In August I reviewed this unique, amazing book, and I mentioned I wanted to write an Analysis and Discussion post for it, because I thought it had so many layers and interpretations, and while I’ve seen a few articles about it in Portuguese, I hadn’t found a comparable article in English (naturally, as the book is originally written in Portuguese). I tend to avoid spoilers in my review, and to discuss this book in depth I had to write a separate post, so that if you’re looking for a review, check out this post instead: Review: The House in Smyrna by Tatiana Salem Levy.
I’m no Literature graduate, my views here presented are not scholarly but rather a result of reading the book, analysing/interpreting it and reading a few articles. My aim here is to have a layman discussion on the book in case it gets picked up by English-speaking readers who want to talk about it. Where the ideas come not from my personal conclusions but from others, I’ve named the source and linked it in Further Reading at the end of this post.
Also my quotes are free translations of the Portuguese edition and may differ from the official English translation!
This post is full of spoilers!
Summary of the plot:
The House in Smyrna starts with an unnamed character explaining she’s bedridden and sick, and reminisces about the death of her mother, with whom she “talks” throughout the book. Her grandfather leaves her a key to the house in Turkey where he grew up and which he had to leave several years ago, to move to Brazil looking for a better life. She goes to the trip not really sure what she’s after, with only a name and no idea if her family still lives in Smyrna, if they remember her grandfather and what exactly she will find. As the story goes on, she explores also painful memories of an obsessive, violent relationship with a man from her past, which ended in him raping her when she tried to end it. As she goes to Turkey, she experiences a cultural shock but slowly gets used to it and finally meets her family, who tell her the house in Smyrna no longer exists. She travels to Portugal, where her parents lived in exile for five years when Brazil became a dictatorship, and where she herself was born. There she meets a new, sweet man with whom she has an affair. At the end of the story, she metaphorically kills her ex-boyfriend, but is revealed that perhaps she never really left her bed at all.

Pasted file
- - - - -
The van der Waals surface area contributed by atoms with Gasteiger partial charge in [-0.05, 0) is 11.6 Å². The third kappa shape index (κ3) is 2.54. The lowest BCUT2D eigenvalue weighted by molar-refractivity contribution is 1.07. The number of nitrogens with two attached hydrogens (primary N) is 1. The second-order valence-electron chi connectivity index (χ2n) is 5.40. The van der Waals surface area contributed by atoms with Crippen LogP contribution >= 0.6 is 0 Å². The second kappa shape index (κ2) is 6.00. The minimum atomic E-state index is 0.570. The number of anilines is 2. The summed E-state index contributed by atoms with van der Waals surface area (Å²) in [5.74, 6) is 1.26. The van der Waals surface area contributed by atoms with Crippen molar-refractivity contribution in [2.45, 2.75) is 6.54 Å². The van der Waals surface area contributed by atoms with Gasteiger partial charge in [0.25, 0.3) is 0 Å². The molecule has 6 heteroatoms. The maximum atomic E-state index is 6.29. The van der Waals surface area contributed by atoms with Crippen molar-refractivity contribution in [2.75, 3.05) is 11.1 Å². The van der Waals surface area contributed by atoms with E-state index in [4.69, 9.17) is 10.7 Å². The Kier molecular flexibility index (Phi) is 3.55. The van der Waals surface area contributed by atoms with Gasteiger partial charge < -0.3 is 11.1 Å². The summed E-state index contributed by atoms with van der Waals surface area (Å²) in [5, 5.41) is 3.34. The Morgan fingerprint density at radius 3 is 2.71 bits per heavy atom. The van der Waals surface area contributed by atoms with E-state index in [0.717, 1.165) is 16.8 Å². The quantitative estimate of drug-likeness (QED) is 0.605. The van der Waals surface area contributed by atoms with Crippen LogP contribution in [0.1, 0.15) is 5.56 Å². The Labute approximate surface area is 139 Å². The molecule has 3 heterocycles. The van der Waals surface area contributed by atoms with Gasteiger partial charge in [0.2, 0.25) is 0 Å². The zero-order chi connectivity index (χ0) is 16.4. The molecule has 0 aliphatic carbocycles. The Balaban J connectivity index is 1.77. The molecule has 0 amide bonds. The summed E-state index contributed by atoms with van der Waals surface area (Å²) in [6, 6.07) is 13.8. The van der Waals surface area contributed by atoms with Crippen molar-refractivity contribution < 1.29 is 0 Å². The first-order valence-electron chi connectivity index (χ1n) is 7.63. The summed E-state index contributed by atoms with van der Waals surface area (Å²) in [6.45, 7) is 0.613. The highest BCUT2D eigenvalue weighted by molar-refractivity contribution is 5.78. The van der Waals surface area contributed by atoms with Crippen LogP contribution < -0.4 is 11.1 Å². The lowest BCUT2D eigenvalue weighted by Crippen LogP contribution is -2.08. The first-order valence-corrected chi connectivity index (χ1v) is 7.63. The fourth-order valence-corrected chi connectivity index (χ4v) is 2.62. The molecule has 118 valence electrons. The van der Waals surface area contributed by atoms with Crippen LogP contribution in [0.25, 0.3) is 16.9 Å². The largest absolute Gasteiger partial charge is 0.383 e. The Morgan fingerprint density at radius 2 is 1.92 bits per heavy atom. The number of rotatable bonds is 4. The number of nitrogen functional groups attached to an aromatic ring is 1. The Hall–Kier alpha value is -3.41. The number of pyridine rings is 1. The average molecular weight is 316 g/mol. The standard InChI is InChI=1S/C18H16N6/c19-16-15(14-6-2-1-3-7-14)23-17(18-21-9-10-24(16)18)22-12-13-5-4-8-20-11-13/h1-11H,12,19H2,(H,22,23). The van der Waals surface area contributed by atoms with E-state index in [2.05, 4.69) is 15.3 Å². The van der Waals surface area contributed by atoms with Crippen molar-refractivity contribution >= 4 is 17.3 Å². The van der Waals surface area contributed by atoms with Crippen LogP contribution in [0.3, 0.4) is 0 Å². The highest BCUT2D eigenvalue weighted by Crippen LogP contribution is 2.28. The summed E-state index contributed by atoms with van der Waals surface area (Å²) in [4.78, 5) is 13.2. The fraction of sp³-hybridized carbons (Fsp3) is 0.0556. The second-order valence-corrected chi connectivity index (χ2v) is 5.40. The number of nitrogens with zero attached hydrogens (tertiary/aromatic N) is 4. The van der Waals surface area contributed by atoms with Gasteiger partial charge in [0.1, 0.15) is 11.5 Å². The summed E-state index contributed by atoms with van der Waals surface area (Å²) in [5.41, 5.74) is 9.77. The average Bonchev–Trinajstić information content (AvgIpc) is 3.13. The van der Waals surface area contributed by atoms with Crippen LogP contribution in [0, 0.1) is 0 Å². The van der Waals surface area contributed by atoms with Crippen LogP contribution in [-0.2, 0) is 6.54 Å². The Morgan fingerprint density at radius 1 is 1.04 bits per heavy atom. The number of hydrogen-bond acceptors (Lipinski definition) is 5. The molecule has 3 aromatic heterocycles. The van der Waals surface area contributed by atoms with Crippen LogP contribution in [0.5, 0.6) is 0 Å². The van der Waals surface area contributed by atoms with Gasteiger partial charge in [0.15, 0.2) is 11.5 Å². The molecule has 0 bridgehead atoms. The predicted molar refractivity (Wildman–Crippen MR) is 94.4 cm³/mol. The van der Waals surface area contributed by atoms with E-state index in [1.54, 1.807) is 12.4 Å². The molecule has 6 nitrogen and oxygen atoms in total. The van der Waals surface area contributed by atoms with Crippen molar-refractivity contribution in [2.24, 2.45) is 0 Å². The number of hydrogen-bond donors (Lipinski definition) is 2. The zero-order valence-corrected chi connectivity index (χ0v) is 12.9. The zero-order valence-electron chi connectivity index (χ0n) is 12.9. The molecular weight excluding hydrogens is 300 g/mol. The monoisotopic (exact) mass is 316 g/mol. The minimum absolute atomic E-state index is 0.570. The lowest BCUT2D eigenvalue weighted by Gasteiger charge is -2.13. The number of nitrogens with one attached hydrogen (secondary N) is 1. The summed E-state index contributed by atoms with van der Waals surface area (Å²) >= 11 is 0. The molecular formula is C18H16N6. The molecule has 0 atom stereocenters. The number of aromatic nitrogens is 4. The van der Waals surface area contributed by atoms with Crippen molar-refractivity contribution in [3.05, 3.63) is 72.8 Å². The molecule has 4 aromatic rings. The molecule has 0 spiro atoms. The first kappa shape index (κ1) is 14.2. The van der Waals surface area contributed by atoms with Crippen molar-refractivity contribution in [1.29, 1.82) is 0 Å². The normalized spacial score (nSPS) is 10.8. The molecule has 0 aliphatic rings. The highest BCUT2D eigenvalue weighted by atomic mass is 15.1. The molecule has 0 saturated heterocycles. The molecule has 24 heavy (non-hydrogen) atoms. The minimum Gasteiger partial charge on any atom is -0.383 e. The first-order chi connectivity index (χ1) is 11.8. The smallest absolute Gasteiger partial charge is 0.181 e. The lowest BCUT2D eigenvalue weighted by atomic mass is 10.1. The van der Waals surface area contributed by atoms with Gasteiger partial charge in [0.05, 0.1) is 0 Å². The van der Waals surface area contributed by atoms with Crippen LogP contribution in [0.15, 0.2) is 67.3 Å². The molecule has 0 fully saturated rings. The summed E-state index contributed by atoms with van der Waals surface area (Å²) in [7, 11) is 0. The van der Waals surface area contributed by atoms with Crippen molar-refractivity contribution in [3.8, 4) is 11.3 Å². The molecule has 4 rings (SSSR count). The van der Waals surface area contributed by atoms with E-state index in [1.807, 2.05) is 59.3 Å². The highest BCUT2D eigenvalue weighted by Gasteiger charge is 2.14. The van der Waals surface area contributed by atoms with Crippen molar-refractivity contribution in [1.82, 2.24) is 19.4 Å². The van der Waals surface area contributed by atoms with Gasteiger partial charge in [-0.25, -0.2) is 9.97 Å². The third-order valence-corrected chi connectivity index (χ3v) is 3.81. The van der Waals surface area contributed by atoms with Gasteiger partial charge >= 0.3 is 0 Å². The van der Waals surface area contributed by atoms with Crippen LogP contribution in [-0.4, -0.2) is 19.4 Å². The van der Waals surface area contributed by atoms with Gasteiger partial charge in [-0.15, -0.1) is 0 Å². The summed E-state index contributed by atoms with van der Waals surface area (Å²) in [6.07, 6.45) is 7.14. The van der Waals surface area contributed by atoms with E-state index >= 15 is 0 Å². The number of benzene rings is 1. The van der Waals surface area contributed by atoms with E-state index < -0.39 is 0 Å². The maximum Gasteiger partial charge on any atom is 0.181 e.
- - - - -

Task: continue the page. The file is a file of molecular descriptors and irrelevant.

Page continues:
Analysis & Interpretations:
The House in Smyrna is based on the author’s own life experiences (Nascimento Moreira, 2016) – she was born in Lisbon in 1979, moved a few months later with her family to Brazil, and her parents were Turkish Jews who were in exile in Portugal during the dictatorship years in Brazil (which is why she was born in Lisbon). These aspects are reflected in the story identically.